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If you are an enthusiastic and motivated 16-18 year old student wishing to have an unforgettable and inspirational summer experience, our Warwick Pre-University Summer School is for you. Engage with like-minded peers from around the world at our leading Russell Group University. The ten-night academic enhancement programme will give you a taste of undergraduate teaching from top Warwick faculty and you will hear from outstanding guest speakers.

You will also develop personal effectiveness skills including leadership and communication skills. Not only will you gain further understanding and new academic perspectives on a range of exciting topics but you will also get a real taste of university life by living on the beautiful and self-contained Warwick campus for eight nights. To top it off, you will also spend two nights in the amazing capital city of London - where Warwick also has a base - and visit some of the most iconic places in the UK.

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We are delighted to announce that applications are now open for the Warwick Summer School in London. We have a wide range of Economics and Social Sciences courses on offer this year including:

Behavioural Economics, Game Theory, International Development, Money and Banking, Introduction to Artificial Intelligence, Data Science – Foundations of Data Analytics, International Business and Finance, Introduction to Psychology, International Economic Law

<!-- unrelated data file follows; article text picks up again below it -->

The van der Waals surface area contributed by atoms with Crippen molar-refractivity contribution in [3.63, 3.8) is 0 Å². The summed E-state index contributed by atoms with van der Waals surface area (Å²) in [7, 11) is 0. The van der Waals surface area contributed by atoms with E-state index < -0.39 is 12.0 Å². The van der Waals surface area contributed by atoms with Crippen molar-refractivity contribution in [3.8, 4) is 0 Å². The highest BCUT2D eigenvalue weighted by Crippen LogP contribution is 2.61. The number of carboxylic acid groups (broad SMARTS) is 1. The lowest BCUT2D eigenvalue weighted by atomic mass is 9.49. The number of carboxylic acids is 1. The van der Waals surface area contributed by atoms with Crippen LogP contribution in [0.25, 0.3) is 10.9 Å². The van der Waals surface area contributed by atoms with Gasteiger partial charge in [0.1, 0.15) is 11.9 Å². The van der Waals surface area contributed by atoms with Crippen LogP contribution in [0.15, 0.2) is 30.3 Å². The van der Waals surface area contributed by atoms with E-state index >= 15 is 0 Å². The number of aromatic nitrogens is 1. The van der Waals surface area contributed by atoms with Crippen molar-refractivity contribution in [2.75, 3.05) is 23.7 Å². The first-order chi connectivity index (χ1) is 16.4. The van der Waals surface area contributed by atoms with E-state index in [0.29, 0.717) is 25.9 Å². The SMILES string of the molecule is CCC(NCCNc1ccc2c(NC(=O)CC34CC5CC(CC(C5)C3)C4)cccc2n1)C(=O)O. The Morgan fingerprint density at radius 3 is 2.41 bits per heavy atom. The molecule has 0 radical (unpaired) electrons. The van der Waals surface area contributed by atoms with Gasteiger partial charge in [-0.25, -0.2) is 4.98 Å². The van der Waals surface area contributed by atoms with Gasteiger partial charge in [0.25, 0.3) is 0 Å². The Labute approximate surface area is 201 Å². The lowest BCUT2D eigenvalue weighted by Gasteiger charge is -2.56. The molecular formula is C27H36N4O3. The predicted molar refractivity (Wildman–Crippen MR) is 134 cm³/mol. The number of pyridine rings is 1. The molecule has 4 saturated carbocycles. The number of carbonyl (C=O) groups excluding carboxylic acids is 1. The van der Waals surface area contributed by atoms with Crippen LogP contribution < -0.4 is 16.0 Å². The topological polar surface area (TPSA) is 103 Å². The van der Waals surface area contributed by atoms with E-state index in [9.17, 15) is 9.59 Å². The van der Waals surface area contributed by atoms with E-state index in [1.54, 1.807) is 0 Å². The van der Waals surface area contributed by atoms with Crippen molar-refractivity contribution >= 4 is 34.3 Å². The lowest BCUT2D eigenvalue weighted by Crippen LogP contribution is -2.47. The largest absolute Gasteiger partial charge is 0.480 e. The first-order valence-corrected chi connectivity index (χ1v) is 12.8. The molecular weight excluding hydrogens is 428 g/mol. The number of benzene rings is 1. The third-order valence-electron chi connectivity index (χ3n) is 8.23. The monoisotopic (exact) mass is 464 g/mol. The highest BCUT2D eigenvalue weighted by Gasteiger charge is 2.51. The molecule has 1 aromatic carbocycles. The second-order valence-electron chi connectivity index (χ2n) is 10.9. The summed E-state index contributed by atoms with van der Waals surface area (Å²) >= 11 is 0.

We also have three exciting courses delivered by our collaborative partner, Communications and Marketing, Global and Digital Strategy and Public Policy and Globalisation. All courses are taught by staff who are experts in their field and credit transfer is an option (7.5 ECTS). Apply today!

Hans Fricke, Jeffrey Grogger, Andreas Steinmayr, 23 July 2015

The field that a college student majors in can affect labour market outcomes. But we know little of how exposure affects a student’s choice of major. This column shows that exposure to economics increases the probability to major in economics by 2.6 percentage points. This finding is driven by choices of male students. Exposure to the field then does not explain why relatively few women major in economics.

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